Price Your Home to Sell
The Personal Seattle Real Estate News
Price your home to sell
Price your home to sell is the first of the “3-Ps” to selling your Seattle area home quickly and at the highest possible price. The second P is Preparation, and the third P is Presentation. My 3-P system is a proven method of listing and selling your home in any market. Even in a sellers’ market, the 3-P system produces superior results: a quick sale at the highest possible price, and the best terms.
Pricing – the first P
“What’s my home worth?” This is the first question a home seller asks. A Comparable Market Analysis provides the basis for establishing a price range. However, the final answer to the actual list price depends on the successful execution of the other two Ps, Preparation and Presentation. Equally important is a list price that attracts buyers who are searching at the lower end of a price range AND those looking at the higher end of a price range. Pricing is time sensitive. Local competition may force a last minute change of the listing price. On the day of the listing, the answer as to what the listing price should be will be self-evident.
To price your home to sell, we will consider six factors.
- Economy (interest rates, employment, consumer confidence)
- Competition and Market (neighborhood, local supply & demand)
- Location (distances, commute, schools)
- Character and Function (size, appearance, style)
- Public records (automatic valuations)
- Motivation (reasons to sell, timing)
Mortgage interest rates continue to be attractive at historic lows. How rates are kept this low and if that’s sustainable is the subject of much debate. While Seattle is not immune to the tampering and tapering by the Fed, the Seattle economy looks pretty good by almost any measure. That’s why people move here. The draw of Seattle and low rates are good news for you, the home seller.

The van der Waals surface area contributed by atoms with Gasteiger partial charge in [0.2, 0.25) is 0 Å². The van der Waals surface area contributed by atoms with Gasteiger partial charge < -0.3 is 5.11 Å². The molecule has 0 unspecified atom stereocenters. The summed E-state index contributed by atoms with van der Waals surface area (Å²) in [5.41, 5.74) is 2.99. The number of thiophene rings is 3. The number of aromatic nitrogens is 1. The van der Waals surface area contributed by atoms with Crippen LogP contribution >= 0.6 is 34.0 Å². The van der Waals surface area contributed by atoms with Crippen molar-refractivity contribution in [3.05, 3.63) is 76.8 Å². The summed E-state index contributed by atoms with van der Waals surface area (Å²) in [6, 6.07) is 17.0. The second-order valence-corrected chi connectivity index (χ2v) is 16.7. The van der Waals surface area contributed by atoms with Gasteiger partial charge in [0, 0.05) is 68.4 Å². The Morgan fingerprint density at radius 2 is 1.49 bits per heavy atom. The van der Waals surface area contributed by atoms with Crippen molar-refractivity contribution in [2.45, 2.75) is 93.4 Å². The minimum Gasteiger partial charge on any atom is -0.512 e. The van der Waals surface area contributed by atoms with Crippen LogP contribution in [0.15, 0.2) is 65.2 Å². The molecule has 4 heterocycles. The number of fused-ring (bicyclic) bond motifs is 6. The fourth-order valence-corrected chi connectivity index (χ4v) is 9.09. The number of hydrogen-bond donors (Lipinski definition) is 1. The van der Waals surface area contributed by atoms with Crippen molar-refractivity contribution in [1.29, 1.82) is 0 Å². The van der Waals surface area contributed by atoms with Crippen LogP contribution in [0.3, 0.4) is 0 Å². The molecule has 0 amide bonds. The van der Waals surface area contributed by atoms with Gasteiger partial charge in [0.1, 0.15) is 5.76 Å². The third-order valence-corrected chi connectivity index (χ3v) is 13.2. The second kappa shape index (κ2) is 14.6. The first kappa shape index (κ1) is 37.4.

Competition and Market
Even when the local economy flourishes, consumer confidence can be shaped by a steady diet of negative global news. Thus, changing your status quo by selling your home can appear to be too risky. But if you have good reasons to sell this is good news in a market with a low inventory of active listings.
Homes near centers of employment are scarce. This is true for condos near Amazon in Seattle and homes near Microsoft in Redmond. Urban real estate with first world necessities from yogurt to yoga within walking distance is in short supply. Many young people are willing to do without their own car and put all their savings in a first home. They will check the bus routes first. Homeowners with children coming of school age are looking to move into the best school district. If your current home or condo fits any of these descriptions, you are in the driver’s seat.
Character and Function
The buyer most likely to buy your home is somebody just like you. If your home was perfect for raising three children, it will be the same for a buyer with similar needs. If you like your condo because it allows dogs and has secure underground parking, so will the prospective buyer. If you pay a premium for a glorious view, the next buyer will be looking for the same and won’t mind. Understanding how many buyers are looking for a home exactly like yours influences pricing.
Buyers will check out whatever online information is available about your home. They may look for county records where the information about your home. That information may be outdated. Buyers will also find automated estimates of your home’s value on real estate portals that collect data from various sources. You may disagree with the estimate of your home’s value. In any case, this information has an impact on what potential buyers think your home is worth. We shall look at what we can do to correct erroneous data and estimates when we cover Preparation, the second of the three Ps.
Motivation to Sell
When you price your home to sell, one of the questions you need to answer is “why do I want to sell?” Are you ready to move to sunnier climes to retire? Do you need more space for a growing family or downsize because the kids have flown the nest? Are you tired of being an absentee landlord? Has there been a familial status change or hardship and you have no other choice but to sell? Do your circumstances dictate a quick sale? Your motivation to sell will influence the pricing.
Published originally as the 37th issue of The View from the Street.